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Session on Emissions

09/18/07 2:11PM By Cheryl Hanna
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(HOST) Last week, Federal District Court Judge William Sessions paved the way for Vermont to set higher automobile emission standards. Commentator Cheryl Hanna weighs in on that decision and what it might mean for Vermont's future.

(HANNA) If the federal courts are any indication of what's in fashion this year, it would appear that the new black is green.

Last April, the United States Supreme Court ruled that the Environmental Protection Agency had the authority to regulate greenhouse gases as air pollutants. Then Federal District Court Judge William Sessions paved the way for Vermont and other states to set their own rules aimed at reducing greenhouse gas emissions from cars and light trucks.

The 240-page decision is amazing in its command of both the science and the law in this area. And Judge Sessions expressed more faith in the Motor City than the Motor City has in itself, rejecting the car manufactures argument that they just couldn't do it.

He also was clear that Federal Law allows the states to take the lead so long as the EPA gives the go-ahead. True, with similar cases pending in California and appeals that are sure to follow, it's too early to declare total victory.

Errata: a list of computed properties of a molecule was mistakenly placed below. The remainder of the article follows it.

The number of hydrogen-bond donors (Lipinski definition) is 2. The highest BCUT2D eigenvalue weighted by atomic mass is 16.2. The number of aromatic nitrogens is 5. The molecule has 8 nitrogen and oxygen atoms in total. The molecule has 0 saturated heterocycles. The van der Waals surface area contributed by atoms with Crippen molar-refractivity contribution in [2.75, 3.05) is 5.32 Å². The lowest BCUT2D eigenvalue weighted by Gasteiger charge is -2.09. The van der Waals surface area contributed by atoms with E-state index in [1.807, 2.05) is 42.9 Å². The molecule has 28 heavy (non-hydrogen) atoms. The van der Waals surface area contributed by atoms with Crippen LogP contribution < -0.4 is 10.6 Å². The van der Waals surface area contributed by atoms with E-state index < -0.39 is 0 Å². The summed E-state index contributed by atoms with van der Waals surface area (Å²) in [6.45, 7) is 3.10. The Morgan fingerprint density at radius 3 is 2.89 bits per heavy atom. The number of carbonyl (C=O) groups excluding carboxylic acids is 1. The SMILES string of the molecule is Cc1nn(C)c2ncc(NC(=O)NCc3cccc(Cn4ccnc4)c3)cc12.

But with the greening of the federal courts, there's lots for environmentalists and others who care about global warming to celebrate.

In particular, decisions like these have the power to change the conversation about what's possible.

Just after the Supreme Court's decision in April, for example, President Bush signed an executive order directing government agencies to craft regulations to cut greenhouse gas emissions. The Court's ruling surely influenced the White House decision to go green.

And it may just be that after Judge Session's decision, the car industry will start acting like a little green engine that says, "I think I can, I think I can, I think I can."

What I find particularly noteworthy about the greening of the courts, however, is not the environmental outcomes per se, but the willingness of the federal courts to cede power to states like Vermont.

It wasn't so long ago that environmental regulations were established to provide a national strategy. Just as in the civil rights struggle, it was the feds who took the lead in protecting our nation's resources.

Today, however, relative to environmental concerns, the federal courts, have been subtly shifting the balance of power back to the states.

The rights of states to both influence national policy and set their own directions is often considered a conservative position, but,
increasingly, advocates of state's rights have found themselves closely aligned with causes often considered liberal.

So it's ironic that litigation involving states like Vermont has the potential to provide some unifying principles around shared
state-federal responsibility for the environment.

It's a strategy that seems to be working. Maybe that's at least partly because almost everyone looks good in green.

Cheryl Hanna is a professor at Vermont Law School in South Royalton.
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